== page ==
You will have read about the evolution of Wireless Telegraphy equipments and how, on the transmitter side, we moved from SPARK to ARC to VALVE to SOLID STATE CIRCUITRY, and on the receiver side, from COHERER to CATSWHISKER to CRYSTAL to VALVE to HETERODYNE to SOLID STATE, and all evolutions dealing with pieces of kit with their own unique way of being controlled/used by operators, local or remote.

In the 1930's the Admiralty designed the first of the many control systems which would deploy equipments to their users as a SYSTEM rather than as separate pieces of kit, and this was named as


abbreviated to


In its day, it revolutionised the way in which the ships were managed and fought, giving the Command a flexible and versatile communications 'tool'.

The system was an arrangement of W/T equipments in which transmitter were grouped in one or two transmitter rooms [TR's] remote from, but normally controlled by the Central Receiving Room [CRR] in which all the main receivers were fitted.  The object of the arrangement, in conjunction with separated aerials and aerial filter units, was to reduce the interference caused by a ship's transmitters to her own reception and hence to reduce the necessity of detailing W/T guards [other ships whose reception was not interfered with keeping a watch for the ship whose reception was so affected].

At the same time the System was to expedite the handling of messages, making arrangements for coding and distribution of messages to be carried out in one office adjacent to the CRR.

Arrangements were made also to enable the operator at any receiver in the CRR or, with certain limitations, for any operator in any remote control position to control any transmitter.

Local change-over boards and an emergency receiver were fitted in the TR's to enable transmission and reception to be carried out at local control positions in the TR's.


The following nomenclature was used for ships in which the above arrangements were made:-

{a}   Central Control W/T System [C.C.S]   The system under which all W/T transmitters are controlled from, but separated from the Central W/T Receiving Room [CCR]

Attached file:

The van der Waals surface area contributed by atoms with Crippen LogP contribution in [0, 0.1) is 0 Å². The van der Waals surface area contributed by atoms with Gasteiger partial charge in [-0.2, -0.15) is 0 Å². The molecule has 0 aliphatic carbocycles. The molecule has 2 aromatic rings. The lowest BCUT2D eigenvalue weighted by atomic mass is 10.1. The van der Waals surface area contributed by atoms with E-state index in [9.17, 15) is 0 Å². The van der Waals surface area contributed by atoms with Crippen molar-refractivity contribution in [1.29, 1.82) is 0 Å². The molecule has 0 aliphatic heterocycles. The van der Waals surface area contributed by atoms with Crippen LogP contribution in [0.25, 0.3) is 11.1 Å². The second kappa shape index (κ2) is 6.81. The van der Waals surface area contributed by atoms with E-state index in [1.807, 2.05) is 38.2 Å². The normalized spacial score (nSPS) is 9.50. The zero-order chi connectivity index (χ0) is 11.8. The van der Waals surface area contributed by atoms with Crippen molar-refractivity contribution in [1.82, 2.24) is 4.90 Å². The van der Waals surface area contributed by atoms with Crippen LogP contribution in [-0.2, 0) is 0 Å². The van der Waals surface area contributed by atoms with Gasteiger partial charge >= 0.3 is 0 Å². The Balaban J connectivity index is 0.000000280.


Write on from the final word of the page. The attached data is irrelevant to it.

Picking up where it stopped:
{b}   Number One Transmitting Room [No1 TR]  The compartment which contains:-
        {i}   The highest powered MF set
        {ii}  A medium power HF transmitter [may be part of {i}
        {iii} Low power transmitters for auxiliary and fire control purposes
        {iv} An emergency receiver
{c}   Number Two Transmitting Room [No2 TR]   The compartment which contains:-
        {i}  A medium power MF transmitter
        {ii} A medium power HF transmitter [may be part of {i}
        {iii} Low power transmitter for auxiliary purposes [stand by]
        {iv} An emergency receiver
{d}   Central Receiving Room [C.R.R.]  The compartment which contains all general purpose receivers, and from which all transmitters can
        be controlled.
        Note: The warning telephone [Wa/T] set may be adjacent to {d} or {h} but not inside the former
{e}   Automatic [High Speed] Receiving Room [H/S R.R.]   The compartment which contains apparatus for automatic high speed reception.
        High speed reception may be included in the CRR
{f}   Automatic [High Speed] Transmitting Room [H/S T.R.]   The compartment which contains apparatus for automatic high speed control
       of transmitters
{g}   Remote Control Office [R.C.O.]   The compartment, adjacent to the plot, from which any transmitter or receiver may be controlled
        through the CCS
{h}   Central Communications Office [C.C.O]    The office in which both coding and distribution of messages were carried out in.  This office
        is situated immediately adjacent to the CRR and combines the functions of SDO {Signal Distribution Office} and MCO {Main  
        Communications Office if more than one Office fitted, otherwise "the W/T Office"] as previously fitted in ships.  The CCO may be